A group of Nelson Mandela University engineering students, academics and their University of KwaZulu-Natal counterparts have built a robotic prosthetic to help amputees perform day-to-day functions.
The group presented the invention at the 2020 Global Cybathlon hosted virtually by Switzerland on the 13th & 14th of November 2020.
The members of the Touch Hand team were the only participants from Africa. The members of the team were NMU students; Sthuthi Varghese, Zahid Imran, Daniel Trask and Jode Fourie. They partnered with UKZN professor Riaan Stopforth and other contributors to create their prosthetic hand.
Cybathlon is a multi-sport event, that allows people with physical disabilities compete against each other to complete everyday tasks. They are able to do this using newly developed and adapted state-of-the-art technical assistance systems.
The Touch Hand team’s battery-operated prosthesis is able to imitate natural hand function, allowing the user to practise hand grips by picking up and placing items. Their technology used electromyography (EMG) signals from a person’s arm muscles to control the prosthetic’s movements.
At the Cybathlon there were 24 predetermined tasks across six stations. The African team had to compete against teams from other countries to complete these tasks using the Touch Hand-Socket prosthetic. The team finished 11th out of 13 competitors in their section.
NMU student Sthuthi Varghese said that the competition was quite tough because teams had to perform a lot of task in different stations, when discussing the tasks he said “It’s something that would be hard even for someone with a functioning [natural] hand but we’re very happy with our performance, especially because we were competing against international teams who are mostly in the private sector.”
The team noted that competition gave them the opportunity to identify where they could improve their prosthetic. They said they noticed that many of their competitors prosthetics were similar to theirs in design. However, competitors prosthetics had less motors allowing them to perform better and faster. They also noticed that many other prosthetics were smaller than theirs and therefore were able to perform some of the finer tasks better.
The team’s operator of the prosthetic hand was Port Elizabeth’s Lungile Dick. Before the Cybathlon they consulted with Livingstone Hospital’s Dr Bryan Theunissen to develop and test the limb on Dick, who lost his hand in an accident.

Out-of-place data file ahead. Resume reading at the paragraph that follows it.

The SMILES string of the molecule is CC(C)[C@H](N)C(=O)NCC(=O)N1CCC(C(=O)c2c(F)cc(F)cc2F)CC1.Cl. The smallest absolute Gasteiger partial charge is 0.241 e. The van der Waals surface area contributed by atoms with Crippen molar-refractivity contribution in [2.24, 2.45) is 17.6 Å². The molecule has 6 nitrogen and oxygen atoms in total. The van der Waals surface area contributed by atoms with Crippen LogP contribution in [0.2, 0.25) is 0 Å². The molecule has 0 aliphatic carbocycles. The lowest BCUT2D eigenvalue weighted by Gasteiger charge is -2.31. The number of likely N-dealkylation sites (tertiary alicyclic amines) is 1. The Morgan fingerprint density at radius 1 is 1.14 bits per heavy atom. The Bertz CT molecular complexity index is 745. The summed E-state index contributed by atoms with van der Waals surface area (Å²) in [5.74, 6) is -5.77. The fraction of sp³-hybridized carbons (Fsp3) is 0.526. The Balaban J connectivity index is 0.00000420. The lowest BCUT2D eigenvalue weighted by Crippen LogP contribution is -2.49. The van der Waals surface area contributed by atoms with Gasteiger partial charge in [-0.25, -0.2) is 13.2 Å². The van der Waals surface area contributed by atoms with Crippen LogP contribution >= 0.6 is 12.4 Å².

The prosthetic device was designed to be attached to Dick’s forearm where his natural hand would start using a 3D printed socket that covers, and keeps his forearm stable.
The hand picks up signals from Dick’s forearm to perform functions under his guidance. He is able to close the prosthetic hand into a fist, open it or move just the fingers.
Dr Theunissen advised the team that genrally, there is a stronger focus on lower-limb prosthetics as most upper-limb amputees don’t use their prostheses. This is not only because the prostheses are heavy, but also due to the fact that upper-limb amputees are currently not well served.
Most receive prosthetics with old 1970s technology or a cosmetic form that does not function in any way. It is due to this poor functionality that those who do have upper-limb prosthetic’s tended to abandon their prostheses. Knowing this the team’s primary aims was to create a light and safe prosthesis that is easy to use and walk around with.
Akhani 3D’s Lynton Dent said: “As an industry partner, we’re looking to localise the knowledge [of] technology and through linking with students and these projects we are achieving in terms [of] getting experts that can take this knowledge into industries and utilising it.”
The team partnered with Rapid 3D, 3D printer suppliers and consultants, to optimise their design of the 3D printed socket their prosthetic device attaches too and with 3D print service providers, Akhani 3D to 3D print the prosthetic.